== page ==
Overtime Rates: U.S. Department of Labor (DOL) Final Rule

What Pay Rates Include and Can Exclude

Overtime rates received clarification when the DOL announced a Final Rule on December 12, 2019 that goes into effect January 15, 2020.

This is the first DOL substantial update in over 50 years that affects regular rate requirements. It tells employers what payment employers should include and should exclude in the time and a half, overtime pay calculation. It also greatly enables employers to offer perks and benefits to employees.

How Do Perks and Benefits Figure into Regular Pay and Overtime Rates?

Nailing down the pay rate to use when paying time and a half has been unclear for many years. The DOL has now established a set standard.

Employers can exclude the following from regular pay rates:

  • Remuneration for certain parking benefits, wellness programs, gym access, fitness classes, onsite specialist treatment, employee discounts on retail good and services, certain tuition benefits and adoption assistance
  • Payments for unused paid leave (includes sick leave or paid time off)
  • Payments for certain penalties required under state and local scheduling laws
  • Paid expenses, such as cell phone plans, credentialing exam fees, organization membership fees, travel fees (even if not solely for employer’s benefit and also that do not exceed maximum travel reimbursement under the Federal Travel Regulation System and that are reasonable payments based on IRS substantiation amounts)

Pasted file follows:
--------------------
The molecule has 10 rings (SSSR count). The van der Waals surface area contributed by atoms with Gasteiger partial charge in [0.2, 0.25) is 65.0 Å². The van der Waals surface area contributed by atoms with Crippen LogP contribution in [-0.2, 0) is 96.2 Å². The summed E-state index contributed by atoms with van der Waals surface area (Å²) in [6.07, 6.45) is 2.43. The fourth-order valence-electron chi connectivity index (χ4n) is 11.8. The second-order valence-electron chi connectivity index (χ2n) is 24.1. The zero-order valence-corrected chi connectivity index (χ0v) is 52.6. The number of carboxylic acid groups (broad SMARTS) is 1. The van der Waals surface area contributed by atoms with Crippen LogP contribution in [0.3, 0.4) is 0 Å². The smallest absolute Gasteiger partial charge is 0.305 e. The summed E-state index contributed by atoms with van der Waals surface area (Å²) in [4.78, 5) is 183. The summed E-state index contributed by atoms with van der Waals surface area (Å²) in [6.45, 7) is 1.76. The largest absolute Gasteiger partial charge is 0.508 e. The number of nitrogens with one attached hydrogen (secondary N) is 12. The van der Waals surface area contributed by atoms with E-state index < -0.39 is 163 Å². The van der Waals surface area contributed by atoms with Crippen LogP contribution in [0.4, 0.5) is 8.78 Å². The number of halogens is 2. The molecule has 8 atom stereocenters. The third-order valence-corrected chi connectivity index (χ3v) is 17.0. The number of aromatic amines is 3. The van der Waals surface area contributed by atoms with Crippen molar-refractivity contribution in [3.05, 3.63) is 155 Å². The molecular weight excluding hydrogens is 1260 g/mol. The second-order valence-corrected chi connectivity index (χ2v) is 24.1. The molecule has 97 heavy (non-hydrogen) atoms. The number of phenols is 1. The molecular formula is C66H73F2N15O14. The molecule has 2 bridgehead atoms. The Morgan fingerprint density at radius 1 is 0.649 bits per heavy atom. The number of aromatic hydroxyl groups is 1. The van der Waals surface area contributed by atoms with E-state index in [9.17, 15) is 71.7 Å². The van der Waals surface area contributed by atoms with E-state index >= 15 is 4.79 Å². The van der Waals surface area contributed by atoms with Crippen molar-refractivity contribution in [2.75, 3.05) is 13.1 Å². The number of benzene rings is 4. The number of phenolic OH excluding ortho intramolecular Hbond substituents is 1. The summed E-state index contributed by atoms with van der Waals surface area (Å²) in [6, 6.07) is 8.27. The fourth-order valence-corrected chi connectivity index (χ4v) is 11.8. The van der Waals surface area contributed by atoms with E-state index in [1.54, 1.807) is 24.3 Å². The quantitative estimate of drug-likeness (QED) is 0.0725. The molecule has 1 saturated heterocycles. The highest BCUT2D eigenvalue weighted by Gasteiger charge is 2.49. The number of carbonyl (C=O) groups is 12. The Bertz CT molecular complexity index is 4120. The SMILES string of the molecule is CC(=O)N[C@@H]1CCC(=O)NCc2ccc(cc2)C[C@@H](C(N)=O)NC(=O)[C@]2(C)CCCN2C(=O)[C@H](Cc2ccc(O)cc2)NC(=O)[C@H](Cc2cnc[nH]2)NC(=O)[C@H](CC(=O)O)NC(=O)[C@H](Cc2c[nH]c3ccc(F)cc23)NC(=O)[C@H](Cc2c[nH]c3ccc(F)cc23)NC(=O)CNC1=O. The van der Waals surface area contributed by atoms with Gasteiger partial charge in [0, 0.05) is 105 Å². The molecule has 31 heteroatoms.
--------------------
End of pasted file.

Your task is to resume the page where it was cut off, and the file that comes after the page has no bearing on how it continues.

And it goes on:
• Certain sign-on bonuses and longevity bonuses
  • Discretionary bonuses (whether labeled discretionary or not)
  • Contributions to benefit plans for accident, unemployment, legal services or other events that are capable of causing future financial hardship or expense.

The Final Rule provides factual examples that clarify whether a bonus is discretionary or not. It also eliminates “infrequent and sporadic” as a qualifying factor for “call-back” pay and similar payments to be excluded from the employee’s regular pay rate. This is allowable as long as these payments are not pre-arranged.

Our attorneys at Stephen Hans & Associates have extensive experience representing employers in work-related employment and labor law issues.

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